Bill “Papa Rocco” McGinnes delivers his own “jukebox opera” to Gulf Shores –

Opera theater

Bill “Papa Rocco” McGinnes Delivers His Own “Jukebox Opera” to Gulf Shores
A renowned tenor plays a house concert for the restaurant owner and some friends

By Fran Thompson
Tenor Arnold Rawls has performed with the Metropolitan Opera and won acclaim for his unique combination of vocal and dramatic skills in performances from Seattle to Switzerland.
But he’s rarely performed at a house party anywhere in the world, let alone at a nice house near the Gulf Shores Sportsplex.
But that’s where Rawls was on Sept. 10 at the invitation of concert sponsor Bill “Papa Rocco” McGinnes, his friend of 20 years.
Robin and Mark Frolich (owners of Sassy Bass restaurants) provided a welcoming atmosphere and exceptional cuisine in their beautiful home, and McGinnes provided Rawls with his set list.
What followed was 60 minutes of resounding high notes, creamy low tones and beautiful Italian lyricism for around 30 guests.
Although he performed at recitals outside of the theater and participated in “opera jukebox” fundraisers, Rawls said it was one of the few times he performed a concert. house over a 40-year career that included performances at the Sydney Opera House, the Dallas, Indianapolis, Chicago and Sacramento Operas, the Bregenzer Festspiele in Austria and the Theater St. Gallen in Switzerland.
He was even criticized in The New York Times as a tenor “whose voice has an easy flow in the midrange but sounds thrilling in the big high moments”.
“Dad decided he wanted an entire concert of special requests. So here I am,” Rawls said before taking the congregation with him on a fervent and expressive journey.
“We have been friends for 20 years. I was more than happy to do a jukebox opera show where dad picked all the songs,’ he added.
A transplant recipient himself from Michigan, McGinnes said he first became interested in opera after buying a copy of Life magazine specifically to read the story of Dr. Christiaan Barnard performing the first-ever heart transplant in South Africa in 1967.
In that same issue, there was a story about the eight greatest opera tenors in the world.
“I was still in my twenties, I wasn’t married yet, and I was really impressed,” McGinnes said. “It was a really powerful article by a guy named John Daily. ‘I wanted to know what he was writing about. So I went out and bought some albums that these guys were singing on. I never realized that it encompassed such a broad spectrum. I didn’t like everything. But I found that I liked a really good aria.”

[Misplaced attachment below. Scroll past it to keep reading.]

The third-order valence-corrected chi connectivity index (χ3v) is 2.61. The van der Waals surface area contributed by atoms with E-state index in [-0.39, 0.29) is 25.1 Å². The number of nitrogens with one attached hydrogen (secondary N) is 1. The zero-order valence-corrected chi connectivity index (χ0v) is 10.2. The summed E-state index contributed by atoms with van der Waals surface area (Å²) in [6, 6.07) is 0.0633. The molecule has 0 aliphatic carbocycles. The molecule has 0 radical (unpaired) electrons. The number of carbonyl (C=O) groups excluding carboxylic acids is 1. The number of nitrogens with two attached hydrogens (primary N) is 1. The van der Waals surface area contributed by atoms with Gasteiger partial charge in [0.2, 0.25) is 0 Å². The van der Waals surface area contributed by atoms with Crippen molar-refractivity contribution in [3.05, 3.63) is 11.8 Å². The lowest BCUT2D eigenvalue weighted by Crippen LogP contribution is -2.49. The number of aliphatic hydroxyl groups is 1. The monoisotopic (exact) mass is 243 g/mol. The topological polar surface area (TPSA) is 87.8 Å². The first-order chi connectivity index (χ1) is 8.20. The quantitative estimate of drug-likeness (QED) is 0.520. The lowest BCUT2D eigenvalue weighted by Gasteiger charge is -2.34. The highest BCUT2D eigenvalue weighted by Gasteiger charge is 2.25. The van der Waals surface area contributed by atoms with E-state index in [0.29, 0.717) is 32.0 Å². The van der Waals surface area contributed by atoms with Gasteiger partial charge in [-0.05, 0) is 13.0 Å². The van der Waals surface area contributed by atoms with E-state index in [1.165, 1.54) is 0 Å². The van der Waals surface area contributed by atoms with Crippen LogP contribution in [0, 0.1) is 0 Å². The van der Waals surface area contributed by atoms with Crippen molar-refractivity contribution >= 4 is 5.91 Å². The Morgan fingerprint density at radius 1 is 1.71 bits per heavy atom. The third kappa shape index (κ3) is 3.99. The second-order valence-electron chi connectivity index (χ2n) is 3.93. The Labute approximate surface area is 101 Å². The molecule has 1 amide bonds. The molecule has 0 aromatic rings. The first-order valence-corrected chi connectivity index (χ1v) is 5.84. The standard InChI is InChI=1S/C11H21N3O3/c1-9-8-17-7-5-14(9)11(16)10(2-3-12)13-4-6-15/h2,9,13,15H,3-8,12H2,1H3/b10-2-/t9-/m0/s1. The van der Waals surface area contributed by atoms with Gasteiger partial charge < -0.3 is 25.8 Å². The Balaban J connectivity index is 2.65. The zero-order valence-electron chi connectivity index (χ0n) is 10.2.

Dad attended performances in Detroit when possible, but he earned his opera chops by listening to live performances on his Metropolitan headphones on Saturdays while watching his beloved Wolverines play football on television.
“I love opera, but hey, I wasn’t going to miss a Michigan football game,” he said.
Shortly after Papa Rocco (the home of hot beer and cold pizza) opened on the highway. 59 in Gulf Shores, he began making opera trips to Pensacola. He met people who befriended at the shows – artist managers, backstage staff and other aficionados.
He became a member of the opera community and eventually a patron of the Pensacola Opera. He’s even a big star on the sidewalk outside the Pensacola Saenger.
“I’ve met a lot of really good people through my association with Pensacola Opera. That’s what I liked the most. That part was really good for me,” he said.
“It’s also what I loved most about Gulf Shores when I moved here,” he added. “When I moved here, it was really the Redneck Riviera. But all the other restaurateurs were ready to help me. They were people who had been there and had done that. Believe me, I made it a point to listen carefully to what they were saying.
“I have been very lucky with my business. But I will never forget how others were so willing to help me,” he added.
Although he was the jeans and polo guy, McGinnes would dress up for trips to the Pensacola Opera House, and he came to enjoy the well-dressed pageantry while mingling before the show.
“I don’t really like German opera, but I like all Italians – La Bohème, Pagliacci, Paolitaze,” he said. “People ask me how I can enjoy it so much when it’s not even in English. Well, I know the stuff. And I ask them if they enjoy a good guitar part or someone who blow in a good horn. You don’t need to know the words. The larynx is an instrument.”
Dad said it might seem a bit eccentric to enjoy opera as much as he enjoys old rock n roll, big band and country. But that’s not the point.
“It doesn’t matter what gender,” he said. “If it’s good music to my ears, I’ll listen to it.”
The Scottish native opened Papa Rocco’s on March 15, 1985, after a 20-year career as a project manager for Modco, the world’s largest manufacturer of cutting tools.
He wanted a simple menu. He wanted live music every night, even in winter. He wanted to serve food until midnight.
He knew serving a good pizza was a good idea. And he knew there wasn’t another year-round oyster bar in Gulf Shores.
He didn’t want to serve fry. Customers decided how crispy they wanted their wings based on how many times the wings went through the pizza oven.
None of that has changed in the nearly four decades since then.